Canada Museum of Science and Technology says $156M starts new era

The Canada Science and Technology Museum says $156 million in the federal budget for a new storage facility will better protect its artifacts while putting more of them on public display.

'We've always been the 'make-do' museum, until now,' says CEO

Bicycles from Canada Science and Technology Museum's collection will be moved to a state of the art storage facility. (Steve Fischer/CBC)

A leaky roof, airborne mould and overstuffed storage bins will soon be a thing of the past for the Canada Science and Technology Museum.

The Liberal government dished out $156 million over three years in its budget for a new high-tech storage and conservation centre for the museum's vast collection.

"Myself personally, (I had been working on this) since 2002," said Fern Proulx, chief operating officer of the Canada Science and Technology Museums Corporation, on CBC Ottawa's All in a Day

The collection that includes the country's largest assortment of automobiles, motorcycles and ambulances, not to mention tools, appliances and gadgets from every era.

Currently the Museum's varied collection is taking up space in three warehouses- that were not designed to store valuable artifacts. (Steve Fischer/CBC)

Most of these 300,000 artifacts are crammed inside three leased warehouses near its Lancaster Road location and are rarely seen by the public.

"They are industrial-grade buildings, so they're more industrial-type warehouses which we've built environmentally-controlled rooms within certain components of it," said Proulx.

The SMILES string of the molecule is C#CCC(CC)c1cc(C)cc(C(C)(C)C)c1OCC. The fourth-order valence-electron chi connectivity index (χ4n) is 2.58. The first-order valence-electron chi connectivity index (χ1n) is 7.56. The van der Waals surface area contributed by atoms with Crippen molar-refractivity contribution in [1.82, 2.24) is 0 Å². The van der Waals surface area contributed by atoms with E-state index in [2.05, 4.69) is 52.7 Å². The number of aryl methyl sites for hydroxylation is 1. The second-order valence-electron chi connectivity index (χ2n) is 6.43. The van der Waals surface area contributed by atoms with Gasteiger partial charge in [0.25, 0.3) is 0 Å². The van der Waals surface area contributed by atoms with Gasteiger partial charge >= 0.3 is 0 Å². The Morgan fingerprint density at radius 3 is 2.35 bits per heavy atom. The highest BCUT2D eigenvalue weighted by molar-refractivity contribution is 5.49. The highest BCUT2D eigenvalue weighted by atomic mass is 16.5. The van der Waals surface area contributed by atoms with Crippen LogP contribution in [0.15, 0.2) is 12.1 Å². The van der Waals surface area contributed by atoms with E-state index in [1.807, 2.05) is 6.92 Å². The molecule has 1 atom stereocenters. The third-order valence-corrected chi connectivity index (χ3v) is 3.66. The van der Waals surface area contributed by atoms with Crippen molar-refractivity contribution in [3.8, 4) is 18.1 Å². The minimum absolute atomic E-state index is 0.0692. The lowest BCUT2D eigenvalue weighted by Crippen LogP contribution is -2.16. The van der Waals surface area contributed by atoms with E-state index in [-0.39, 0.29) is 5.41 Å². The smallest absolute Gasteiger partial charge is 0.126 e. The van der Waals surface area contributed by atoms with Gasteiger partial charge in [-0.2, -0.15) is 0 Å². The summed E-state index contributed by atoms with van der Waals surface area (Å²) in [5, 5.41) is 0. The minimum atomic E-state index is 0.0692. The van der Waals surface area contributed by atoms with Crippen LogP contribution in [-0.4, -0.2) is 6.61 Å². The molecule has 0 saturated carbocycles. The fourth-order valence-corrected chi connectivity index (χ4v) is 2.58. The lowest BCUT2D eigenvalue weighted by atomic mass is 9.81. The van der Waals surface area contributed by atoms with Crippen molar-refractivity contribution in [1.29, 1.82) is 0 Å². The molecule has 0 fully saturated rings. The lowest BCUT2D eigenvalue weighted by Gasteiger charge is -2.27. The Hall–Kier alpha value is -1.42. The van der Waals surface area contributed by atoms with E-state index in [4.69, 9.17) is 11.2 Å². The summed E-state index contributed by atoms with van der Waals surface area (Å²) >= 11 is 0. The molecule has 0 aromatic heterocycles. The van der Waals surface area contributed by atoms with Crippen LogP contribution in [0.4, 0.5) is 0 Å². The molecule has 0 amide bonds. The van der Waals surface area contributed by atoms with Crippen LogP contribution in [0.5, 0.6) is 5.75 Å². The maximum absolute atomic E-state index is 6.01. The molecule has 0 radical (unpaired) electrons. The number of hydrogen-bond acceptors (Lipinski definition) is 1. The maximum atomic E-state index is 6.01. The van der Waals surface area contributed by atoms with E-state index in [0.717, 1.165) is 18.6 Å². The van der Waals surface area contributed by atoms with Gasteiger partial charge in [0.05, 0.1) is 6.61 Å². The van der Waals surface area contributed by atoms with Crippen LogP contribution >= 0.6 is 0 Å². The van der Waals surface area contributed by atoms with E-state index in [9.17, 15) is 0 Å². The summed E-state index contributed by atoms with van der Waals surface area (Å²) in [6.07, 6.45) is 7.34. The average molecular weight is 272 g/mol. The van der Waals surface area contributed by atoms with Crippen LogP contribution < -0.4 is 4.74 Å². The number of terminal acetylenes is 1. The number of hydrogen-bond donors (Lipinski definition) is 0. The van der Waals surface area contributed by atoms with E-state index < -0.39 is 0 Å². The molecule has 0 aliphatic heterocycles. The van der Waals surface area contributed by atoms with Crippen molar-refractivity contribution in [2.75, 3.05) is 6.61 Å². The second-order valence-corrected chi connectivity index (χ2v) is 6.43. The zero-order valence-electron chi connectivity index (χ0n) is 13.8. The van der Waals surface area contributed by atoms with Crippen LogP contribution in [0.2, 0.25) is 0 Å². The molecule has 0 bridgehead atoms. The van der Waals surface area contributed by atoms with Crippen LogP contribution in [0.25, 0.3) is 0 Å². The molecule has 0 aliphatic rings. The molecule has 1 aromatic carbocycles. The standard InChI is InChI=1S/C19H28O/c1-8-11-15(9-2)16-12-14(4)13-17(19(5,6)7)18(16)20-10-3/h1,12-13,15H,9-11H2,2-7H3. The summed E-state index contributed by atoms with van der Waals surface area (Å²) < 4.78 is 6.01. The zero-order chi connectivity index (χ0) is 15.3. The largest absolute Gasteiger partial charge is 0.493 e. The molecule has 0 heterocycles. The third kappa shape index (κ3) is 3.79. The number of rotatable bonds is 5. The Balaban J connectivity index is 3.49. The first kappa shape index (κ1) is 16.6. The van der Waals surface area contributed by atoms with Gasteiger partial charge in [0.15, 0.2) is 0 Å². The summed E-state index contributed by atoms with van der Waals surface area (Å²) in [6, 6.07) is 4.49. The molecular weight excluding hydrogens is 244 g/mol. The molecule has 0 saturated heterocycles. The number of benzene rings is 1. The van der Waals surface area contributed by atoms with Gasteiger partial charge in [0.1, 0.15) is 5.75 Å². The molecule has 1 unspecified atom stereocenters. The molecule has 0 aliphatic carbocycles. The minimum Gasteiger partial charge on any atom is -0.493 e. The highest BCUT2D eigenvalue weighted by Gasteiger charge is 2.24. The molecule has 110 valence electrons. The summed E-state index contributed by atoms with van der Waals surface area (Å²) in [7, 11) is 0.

"The collection has been housed there for decades and has grown, we're right now at about 130 per cent capacity… it was getting harder and harder to maintain the collection reserve without putting anything at risk."

But that will change when the new 500,000 sq.ft. facility is done.

Tears of joy

"The new storage facility will be located a stone's throw from the museum and people will be able to go there and see a high percentage of the collection for the first time," said Alex Benay, CEO of the Canada Science and Technology Museums Corporation.

"Longtime members of the staff were crying tears of joy. We've always been the 'make-do' museum, 'MacGyvering' solutions, until now."

At the same time, the museum itself is undergoing a top-to-bottom overhaul.

The newly renovated Canada Science and Technology Museum is slated to reopen in Nov. 2017. (Concept drawings courtesy NCC)

In late 2014, the former Conservative government announced $80.5 million in funding to cover the costs of a new roof, a new facade, updates to the exhibit space and a retrofit of the building to meet updated fire and earthquake codes.​

The museum was forced to close its doors in September 2014 after maintenance workers discovered mould in its walls, following years of complaints about leaks in the roof.

The renovated museum is expected to reopen in the fall of 2017 during Canada's yearlong 150th birthday celebrations, Proulx said. 

The museum will also be turning 50 years old in 2017.

The museum said it's too early to say when the public spaces at the new warehouse will be ready, but it will be later than the museum itself reopening in 2017.